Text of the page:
How smart cities can mitigate the impact of health crises
- By Stephanie Kanowitz
- Jan 21, 2021
Smart city technologies can help detect and mitigate public health crises, as evidenced by the current COVID-19 pandemic, new research shows.
With data emerging as the star as governments at all levels work together to slow the virus’ spread, smart cities can facilitate collaboration and response, according to “COVID-19 Pandemic: A Review of Smart Cities Initiatives to Face New Outbreaks,” a June 2020 paper published in the IET Smart Cities Journal.
That’s because “cities can be perceived as living organisms,” the paper states. “Terabytes of data can be daily provided from different sources, such as lamp posts, buses, climatic stations, police vehicles, traffic lights, security cameras, automatized hospitals, universities, museums, and any other ‘element’ that can be connected to a digital city’s macrocosm.”
Some technologies -- such as cameras that can screen passengers at international airports for fevers -- can be used to fight COVID-19 now and detect, alert and mitigate other health crises in the future. One effort in 2017 to do that combined visible and thermal imagery with algorithms to assess heart rate, body temperature and respiration.
The study also points to the PortoLivingLab, a monitoring infrastructure that uses internet-of-things sensors to detect environmental variables in cities. That could help raise flags to outbreaks in early stages, the authors state.
Social media can also offer clues by monitoring what residents post about themselves and noting breaks in routine. Monitoring health conditions using wearable gadgets and sensors would work similarly. “A smart city macro-system could retrieve that information and store the health behavior of their inhabitants, quickly detecting sick people,” the report states. It acknowledges that both raise privacy concerns, but that COVID-19 “has shown how some ‘invasive’ solutions can be highly effective when trying to reduce virus spread.”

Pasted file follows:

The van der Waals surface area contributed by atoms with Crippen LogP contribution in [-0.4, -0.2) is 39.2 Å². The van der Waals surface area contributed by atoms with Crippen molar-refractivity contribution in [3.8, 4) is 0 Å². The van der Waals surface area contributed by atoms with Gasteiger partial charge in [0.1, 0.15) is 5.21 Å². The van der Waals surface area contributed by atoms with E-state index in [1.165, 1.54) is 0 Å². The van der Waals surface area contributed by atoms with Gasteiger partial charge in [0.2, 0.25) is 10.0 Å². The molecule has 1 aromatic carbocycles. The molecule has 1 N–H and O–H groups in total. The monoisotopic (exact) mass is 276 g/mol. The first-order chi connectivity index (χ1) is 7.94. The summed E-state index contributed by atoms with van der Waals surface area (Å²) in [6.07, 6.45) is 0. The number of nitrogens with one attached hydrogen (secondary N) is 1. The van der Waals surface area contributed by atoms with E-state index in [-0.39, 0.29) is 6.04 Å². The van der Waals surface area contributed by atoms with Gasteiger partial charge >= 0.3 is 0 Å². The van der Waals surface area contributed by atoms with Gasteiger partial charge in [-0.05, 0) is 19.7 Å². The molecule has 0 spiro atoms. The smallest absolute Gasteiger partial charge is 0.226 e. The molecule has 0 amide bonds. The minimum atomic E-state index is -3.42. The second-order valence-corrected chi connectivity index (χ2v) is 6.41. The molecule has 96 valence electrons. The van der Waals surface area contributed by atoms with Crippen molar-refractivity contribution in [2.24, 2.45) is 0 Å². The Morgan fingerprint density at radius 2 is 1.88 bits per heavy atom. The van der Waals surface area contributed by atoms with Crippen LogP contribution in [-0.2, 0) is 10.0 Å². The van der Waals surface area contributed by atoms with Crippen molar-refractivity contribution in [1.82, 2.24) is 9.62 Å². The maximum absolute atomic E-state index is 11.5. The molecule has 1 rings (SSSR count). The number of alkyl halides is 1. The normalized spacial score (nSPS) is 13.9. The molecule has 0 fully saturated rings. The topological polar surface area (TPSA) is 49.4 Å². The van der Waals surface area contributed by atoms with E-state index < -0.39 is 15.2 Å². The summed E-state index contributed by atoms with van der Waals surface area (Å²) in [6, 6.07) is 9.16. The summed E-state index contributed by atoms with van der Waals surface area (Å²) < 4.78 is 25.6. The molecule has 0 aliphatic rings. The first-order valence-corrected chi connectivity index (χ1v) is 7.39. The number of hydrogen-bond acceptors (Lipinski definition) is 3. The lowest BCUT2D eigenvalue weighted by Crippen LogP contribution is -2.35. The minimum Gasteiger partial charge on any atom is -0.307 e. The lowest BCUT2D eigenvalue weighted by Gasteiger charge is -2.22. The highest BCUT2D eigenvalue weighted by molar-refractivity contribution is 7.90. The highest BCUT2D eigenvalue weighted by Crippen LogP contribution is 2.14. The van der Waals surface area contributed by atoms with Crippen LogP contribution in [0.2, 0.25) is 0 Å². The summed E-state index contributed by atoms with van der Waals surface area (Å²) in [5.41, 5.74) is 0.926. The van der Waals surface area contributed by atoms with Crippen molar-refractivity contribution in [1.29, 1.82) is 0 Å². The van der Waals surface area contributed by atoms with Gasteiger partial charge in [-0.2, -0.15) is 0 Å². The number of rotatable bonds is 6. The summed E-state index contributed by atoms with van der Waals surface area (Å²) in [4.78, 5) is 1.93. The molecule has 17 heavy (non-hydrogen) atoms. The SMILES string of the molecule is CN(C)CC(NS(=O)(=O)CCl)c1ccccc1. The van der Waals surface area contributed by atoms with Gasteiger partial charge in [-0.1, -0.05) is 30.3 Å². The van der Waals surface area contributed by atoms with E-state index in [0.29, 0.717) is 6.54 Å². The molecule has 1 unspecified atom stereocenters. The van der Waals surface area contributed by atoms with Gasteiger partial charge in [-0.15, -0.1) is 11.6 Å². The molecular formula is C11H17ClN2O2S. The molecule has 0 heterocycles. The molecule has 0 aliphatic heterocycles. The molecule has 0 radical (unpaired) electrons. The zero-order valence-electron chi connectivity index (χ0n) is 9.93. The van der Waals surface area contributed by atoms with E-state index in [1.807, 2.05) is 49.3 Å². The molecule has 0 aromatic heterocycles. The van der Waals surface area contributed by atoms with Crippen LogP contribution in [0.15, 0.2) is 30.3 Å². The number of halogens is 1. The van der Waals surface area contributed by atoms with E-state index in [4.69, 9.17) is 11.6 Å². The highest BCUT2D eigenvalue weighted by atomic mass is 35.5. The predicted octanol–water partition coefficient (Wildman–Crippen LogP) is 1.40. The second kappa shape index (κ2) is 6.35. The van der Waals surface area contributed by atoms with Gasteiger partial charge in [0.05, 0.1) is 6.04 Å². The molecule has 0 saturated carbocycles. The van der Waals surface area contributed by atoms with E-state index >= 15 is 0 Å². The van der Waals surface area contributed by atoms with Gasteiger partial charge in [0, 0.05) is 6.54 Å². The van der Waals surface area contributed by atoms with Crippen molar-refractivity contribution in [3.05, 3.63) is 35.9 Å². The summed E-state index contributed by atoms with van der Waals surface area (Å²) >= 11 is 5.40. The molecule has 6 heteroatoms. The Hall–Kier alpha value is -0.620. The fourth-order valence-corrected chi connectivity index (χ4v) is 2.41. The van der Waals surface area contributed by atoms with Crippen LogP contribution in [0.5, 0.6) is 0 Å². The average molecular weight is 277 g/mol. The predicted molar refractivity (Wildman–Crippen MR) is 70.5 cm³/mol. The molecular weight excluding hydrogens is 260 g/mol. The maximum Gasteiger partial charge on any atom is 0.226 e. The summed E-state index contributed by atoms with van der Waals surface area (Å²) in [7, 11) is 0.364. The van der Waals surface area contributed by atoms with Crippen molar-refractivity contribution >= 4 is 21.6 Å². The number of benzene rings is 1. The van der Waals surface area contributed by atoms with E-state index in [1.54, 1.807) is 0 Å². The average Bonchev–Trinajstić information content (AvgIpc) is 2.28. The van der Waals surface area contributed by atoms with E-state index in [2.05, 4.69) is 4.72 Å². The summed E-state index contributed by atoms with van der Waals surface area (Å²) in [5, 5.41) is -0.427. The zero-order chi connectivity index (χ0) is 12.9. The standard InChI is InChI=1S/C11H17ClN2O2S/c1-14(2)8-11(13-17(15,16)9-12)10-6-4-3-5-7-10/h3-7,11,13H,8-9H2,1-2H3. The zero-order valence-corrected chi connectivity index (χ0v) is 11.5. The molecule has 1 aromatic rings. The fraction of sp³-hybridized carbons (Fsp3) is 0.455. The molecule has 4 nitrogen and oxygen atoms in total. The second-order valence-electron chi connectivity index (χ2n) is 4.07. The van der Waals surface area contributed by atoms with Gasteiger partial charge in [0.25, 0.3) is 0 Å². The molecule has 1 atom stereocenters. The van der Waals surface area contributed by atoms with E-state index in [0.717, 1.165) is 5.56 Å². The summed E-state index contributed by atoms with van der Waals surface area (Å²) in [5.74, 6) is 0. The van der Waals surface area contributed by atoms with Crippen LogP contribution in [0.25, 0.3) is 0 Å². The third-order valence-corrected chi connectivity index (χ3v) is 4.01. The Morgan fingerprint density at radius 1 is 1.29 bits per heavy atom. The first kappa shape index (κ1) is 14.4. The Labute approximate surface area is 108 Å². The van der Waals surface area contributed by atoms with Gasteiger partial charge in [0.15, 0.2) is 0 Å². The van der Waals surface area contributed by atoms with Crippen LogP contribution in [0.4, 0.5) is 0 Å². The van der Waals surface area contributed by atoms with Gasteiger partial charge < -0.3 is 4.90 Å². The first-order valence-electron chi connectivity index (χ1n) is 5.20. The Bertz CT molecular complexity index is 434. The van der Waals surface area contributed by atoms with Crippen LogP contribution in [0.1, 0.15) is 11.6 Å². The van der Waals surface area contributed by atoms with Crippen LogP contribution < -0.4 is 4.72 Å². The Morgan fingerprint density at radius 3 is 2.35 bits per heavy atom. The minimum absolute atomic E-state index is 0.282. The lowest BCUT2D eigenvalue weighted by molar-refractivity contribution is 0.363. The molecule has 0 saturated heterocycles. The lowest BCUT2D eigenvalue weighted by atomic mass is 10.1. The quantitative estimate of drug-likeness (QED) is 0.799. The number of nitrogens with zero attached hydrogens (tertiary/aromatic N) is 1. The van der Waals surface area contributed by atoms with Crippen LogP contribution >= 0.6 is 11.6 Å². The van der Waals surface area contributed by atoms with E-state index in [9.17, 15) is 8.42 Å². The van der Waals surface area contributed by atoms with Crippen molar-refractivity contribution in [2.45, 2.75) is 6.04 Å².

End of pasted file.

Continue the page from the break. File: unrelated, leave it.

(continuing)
But data collection is only one part of the job. Analytics is also necessary. “Smart cities may provide massive amounts of data every single second, uninterruptedly, demanding highly efficient algorithms to transform such data in useful information,” the report states. For smart cities planning for the next pandemic, recent use cases offer some lessons.
For example, Hong Kong has used robots to disinfect public transportation, and Wuhan, the coronavirus’s epicenter, has deployed an app with a color-coded QR code to let residents know whether they may move about the city or need to quarantine. Hubei Province, of which Wuhan is the capital, served as a case study for an artificial intelligence model that looked at variances in average daily temperatures, city density, relative humidity and wind speed to predict the number of confirmed COVID cases in a 30-day period.
Singapore, “largely considered the smartest city in the world,” the report states, created Smart Nation, a program that uses smart city technologies such as a contact tracing app and a national-level WhatsApp one-way messaging group to provide information on COVID-19. A South Korean app called Corona 100m alerts users when they are within 100 meters, or 328 feet, of a location visited by an infected person.
To facilitate the sharing of electronic health records, the New York State Department of Health created the Statewide Health Information Network for New York that connects the state’s regional networks so they can exchange data quickly.
While the integration of different data sources combined with growing processing power, data science and deep learning has changed how cities operate, even more is possible “when cities and their inhabitants are considered as a symbiotic organism,” providing relevant data on the health of urban areas, the report states. “This final massive integration of a city's cyberspace with social media and people’s smartphones and gadgets can not only pave the way for the anticipated digital society, but it can also be a source for prevention and mitigation of virus outbreaks.”
Stephanie Kanowitz is a freelance writer based in northern Virginia.